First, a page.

I remember seeing adverts for it in comics for a while and was just amazed at the concept of taking on one of the roles shown in the pictures. From the second I opened the box and holed up in my room going through Keep on the Border lands by myself I was hooked. Quickly convinced my parents to get the Expert Blue-box. Until my last move a couple years ago I still had the Isle of Dread module that came in the Expert box.
I didn't play a lot in HS just the one off pickup game now and then, as nobody else gamed, and that was during the "D&D is satanic" years.

Started AD&D in 89, my first year of college, and pretty much played weekly (or multiple times a week for the next 4 years, primarily as GM).
Long break:
Last year introduced my 12, 10, 8, and wife 47 to PF. The 5 and 7 year old don't get to "fully play" yet, but have jumped in and tossed some goblin attack dice from time to time.


1 person marked this as a favorite.
Zaister wrote:
THAC0 is basically the same as BAB, only counting down instead of up. In AD&D AC started at 10 and went down from there, so old AC 0 is the same as new AC 20. If your THAC0 is x, it means you need to roll x to hit that AC. So, in modern parlance that means you need to roll x to hit AC 20, which means THAC0 x is the same as BAB (20-x). Simple as that.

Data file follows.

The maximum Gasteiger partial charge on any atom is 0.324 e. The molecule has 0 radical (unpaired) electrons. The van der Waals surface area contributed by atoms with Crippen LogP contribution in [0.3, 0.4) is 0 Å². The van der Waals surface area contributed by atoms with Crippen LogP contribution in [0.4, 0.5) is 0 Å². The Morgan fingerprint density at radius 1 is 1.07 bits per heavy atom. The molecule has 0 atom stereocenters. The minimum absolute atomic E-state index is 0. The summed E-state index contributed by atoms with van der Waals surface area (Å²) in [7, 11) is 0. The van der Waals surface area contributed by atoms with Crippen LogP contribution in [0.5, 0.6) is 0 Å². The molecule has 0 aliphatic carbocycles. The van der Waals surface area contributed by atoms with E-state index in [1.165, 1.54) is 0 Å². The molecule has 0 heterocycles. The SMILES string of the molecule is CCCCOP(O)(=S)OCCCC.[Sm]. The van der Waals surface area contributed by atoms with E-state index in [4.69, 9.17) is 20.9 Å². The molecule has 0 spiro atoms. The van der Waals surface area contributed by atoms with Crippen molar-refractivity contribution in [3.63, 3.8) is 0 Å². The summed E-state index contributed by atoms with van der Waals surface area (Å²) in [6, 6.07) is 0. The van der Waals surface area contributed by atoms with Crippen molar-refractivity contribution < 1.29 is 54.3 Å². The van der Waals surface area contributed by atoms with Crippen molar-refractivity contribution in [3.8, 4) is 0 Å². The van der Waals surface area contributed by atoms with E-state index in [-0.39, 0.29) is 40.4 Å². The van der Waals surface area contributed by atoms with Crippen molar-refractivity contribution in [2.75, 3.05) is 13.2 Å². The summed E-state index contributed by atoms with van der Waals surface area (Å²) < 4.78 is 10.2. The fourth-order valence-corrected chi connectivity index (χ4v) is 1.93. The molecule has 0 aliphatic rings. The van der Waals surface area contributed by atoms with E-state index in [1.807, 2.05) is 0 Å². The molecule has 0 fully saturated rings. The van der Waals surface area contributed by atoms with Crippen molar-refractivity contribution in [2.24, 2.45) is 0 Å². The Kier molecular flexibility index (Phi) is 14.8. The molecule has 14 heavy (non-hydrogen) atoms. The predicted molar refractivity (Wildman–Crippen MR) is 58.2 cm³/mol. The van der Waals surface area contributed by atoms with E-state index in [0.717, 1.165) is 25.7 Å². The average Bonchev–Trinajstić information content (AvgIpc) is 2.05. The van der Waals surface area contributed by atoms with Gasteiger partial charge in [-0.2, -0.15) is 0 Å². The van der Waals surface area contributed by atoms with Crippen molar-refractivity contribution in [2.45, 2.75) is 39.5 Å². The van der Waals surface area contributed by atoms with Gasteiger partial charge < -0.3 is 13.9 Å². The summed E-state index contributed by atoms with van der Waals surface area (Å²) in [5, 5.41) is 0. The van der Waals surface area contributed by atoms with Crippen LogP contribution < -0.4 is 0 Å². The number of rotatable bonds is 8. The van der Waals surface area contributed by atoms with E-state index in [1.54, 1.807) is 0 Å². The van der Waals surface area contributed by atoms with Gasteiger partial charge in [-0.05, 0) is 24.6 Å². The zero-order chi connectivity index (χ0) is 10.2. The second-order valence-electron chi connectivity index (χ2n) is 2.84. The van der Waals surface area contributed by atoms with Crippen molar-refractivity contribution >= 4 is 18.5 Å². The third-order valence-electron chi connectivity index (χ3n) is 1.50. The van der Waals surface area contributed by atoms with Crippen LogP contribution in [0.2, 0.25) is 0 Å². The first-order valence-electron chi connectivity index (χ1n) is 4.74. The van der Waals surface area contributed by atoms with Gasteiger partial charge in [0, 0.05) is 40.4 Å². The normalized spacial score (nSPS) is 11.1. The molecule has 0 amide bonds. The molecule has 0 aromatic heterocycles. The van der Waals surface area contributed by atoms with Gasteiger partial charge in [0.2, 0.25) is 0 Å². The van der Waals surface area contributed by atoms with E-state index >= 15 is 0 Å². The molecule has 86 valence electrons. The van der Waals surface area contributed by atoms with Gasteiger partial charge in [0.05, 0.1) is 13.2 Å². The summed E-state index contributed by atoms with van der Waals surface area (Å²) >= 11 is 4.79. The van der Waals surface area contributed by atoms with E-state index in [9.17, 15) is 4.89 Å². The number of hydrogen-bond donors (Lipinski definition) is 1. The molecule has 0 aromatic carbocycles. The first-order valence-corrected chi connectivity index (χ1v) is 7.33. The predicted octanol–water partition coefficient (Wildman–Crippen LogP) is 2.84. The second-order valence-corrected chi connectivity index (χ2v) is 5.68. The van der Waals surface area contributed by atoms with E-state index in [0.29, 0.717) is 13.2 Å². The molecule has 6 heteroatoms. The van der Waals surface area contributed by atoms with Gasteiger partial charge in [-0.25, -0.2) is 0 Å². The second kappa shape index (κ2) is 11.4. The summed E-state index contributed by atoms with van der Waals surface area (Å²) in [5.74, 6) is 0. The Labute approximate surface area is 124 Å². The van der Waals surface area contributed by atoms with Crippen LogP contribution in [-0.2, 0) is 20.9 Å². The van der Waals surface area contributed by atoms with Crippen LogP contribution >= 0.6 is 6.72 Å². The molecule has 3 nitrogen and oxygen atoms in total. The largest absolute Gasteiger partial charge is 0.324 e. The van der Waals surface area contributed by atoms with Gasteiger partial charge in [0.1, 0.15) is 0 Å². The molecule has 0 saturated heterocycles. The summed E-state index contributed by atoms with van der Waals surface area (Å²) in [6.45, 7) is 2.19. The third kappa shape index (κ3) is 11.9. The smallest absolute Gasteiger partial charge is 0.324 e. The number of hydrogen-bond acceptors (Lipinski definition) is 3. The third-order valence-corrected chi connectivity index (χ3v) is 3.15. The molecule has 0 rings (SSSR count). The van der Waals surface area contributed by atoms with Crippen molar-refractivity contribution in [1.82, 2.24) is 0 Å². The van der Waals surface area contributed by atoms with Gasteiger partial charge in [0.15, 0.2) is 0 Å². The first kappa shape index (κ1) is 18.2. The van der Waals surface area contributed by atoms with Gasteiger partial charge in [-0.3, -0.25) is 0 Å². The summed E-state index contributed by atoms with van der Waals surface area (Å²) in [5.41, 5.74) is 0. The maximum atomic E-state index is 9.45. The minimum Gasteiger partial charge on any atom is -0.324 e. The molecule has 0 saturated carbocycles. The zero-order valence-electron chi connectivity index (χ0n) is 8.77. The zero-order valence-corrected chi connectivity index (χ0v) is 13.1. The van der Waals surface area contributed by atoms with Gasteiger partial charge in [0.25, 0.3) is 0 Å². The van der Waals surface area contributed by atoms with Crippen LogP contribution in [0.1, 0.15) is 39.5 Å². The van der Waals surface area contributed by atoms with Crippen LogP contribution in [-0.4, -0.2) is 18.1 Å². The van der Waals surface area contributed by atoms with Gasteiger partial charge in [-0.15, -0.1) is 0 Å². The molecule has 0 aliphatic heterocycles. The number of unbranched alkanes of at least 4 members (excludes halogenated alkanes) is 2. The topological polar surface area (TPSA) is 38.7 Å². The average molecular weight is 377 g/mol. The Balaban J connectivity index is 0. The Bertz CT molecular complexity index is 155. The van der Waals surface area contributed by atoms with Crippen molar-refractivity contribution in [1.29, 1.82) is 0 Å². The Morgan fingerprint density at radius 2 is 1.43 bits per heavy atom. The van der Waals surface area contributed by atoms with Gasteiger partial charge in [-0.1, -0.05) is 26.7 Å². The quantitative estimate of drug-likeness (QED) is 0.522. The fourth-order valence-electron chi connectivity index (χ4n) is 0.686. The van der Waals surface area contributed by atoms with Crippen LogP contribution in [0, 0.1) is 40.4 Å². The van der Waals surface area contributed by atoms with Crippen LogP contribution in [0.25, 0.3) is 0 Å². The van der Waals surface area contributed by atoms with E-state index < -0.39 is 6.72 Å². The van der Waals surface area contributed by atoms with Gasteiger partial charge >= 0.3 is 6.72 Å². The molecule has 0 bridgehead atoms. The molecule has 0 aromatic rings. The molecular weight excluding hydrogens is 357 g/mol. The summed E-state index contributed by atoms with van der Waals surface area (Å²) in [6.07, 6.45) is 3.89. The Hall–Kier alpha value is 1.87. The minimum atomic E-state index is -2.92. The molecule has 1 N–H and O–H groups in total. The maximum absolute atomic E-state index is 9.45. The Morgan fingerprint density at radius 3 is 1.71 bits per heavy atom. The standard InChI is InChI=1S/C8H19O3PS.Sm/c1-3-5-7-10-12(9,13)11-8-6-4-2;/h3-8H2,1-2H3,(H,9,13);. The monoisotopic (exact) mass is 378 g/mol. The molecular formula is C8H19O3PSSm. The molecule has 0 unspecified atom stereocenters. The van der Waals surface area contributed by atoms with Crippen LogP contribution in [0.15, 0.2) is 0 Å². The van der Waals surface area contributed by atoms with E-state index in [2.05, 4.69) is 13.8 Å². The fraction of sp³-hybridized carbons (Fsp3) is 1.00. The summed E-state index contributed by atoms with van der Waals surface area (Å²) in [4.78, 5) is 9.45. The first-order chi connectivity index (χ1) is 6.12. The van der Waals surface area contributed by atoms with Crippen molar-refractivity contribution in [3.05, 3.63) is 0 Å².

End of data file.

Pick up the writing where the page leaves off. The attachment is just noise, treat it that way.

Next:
I remember as the 2E PHB and DMG came out trying to convince my group we should switch to THAC0 using a similarly simple explanation. It never took, which was crazy because our group religiously followed the Weapon vs Armor Type adjustments from the Unearthed Arcana which -really- messed with your To Hit rolls. It presumed an AC9 was shield, AC8 Leath+Shield, etc. So some weapons got some nice bonus vs some armor types, even heavier armor for some weapons like a pikes, pole-arms, and military picks.

It probably didn't help that we'd been playing roughly 4yrs through college at that point, and didn't really even like much of the 2E things. We were already using UA, Wilderness and Dungeoneer Survival guides for non-weapon proficiencies and plenty of house-rules/classes, so there was less to be desired in changing at that point.

If it wasn't for THAC0 and the whole decending AC, I might not have even looked at PF to teach my kids, but I wanted something more simple. (not claiming PF in general is simple...lots of crunch, but the concepts are easier for us)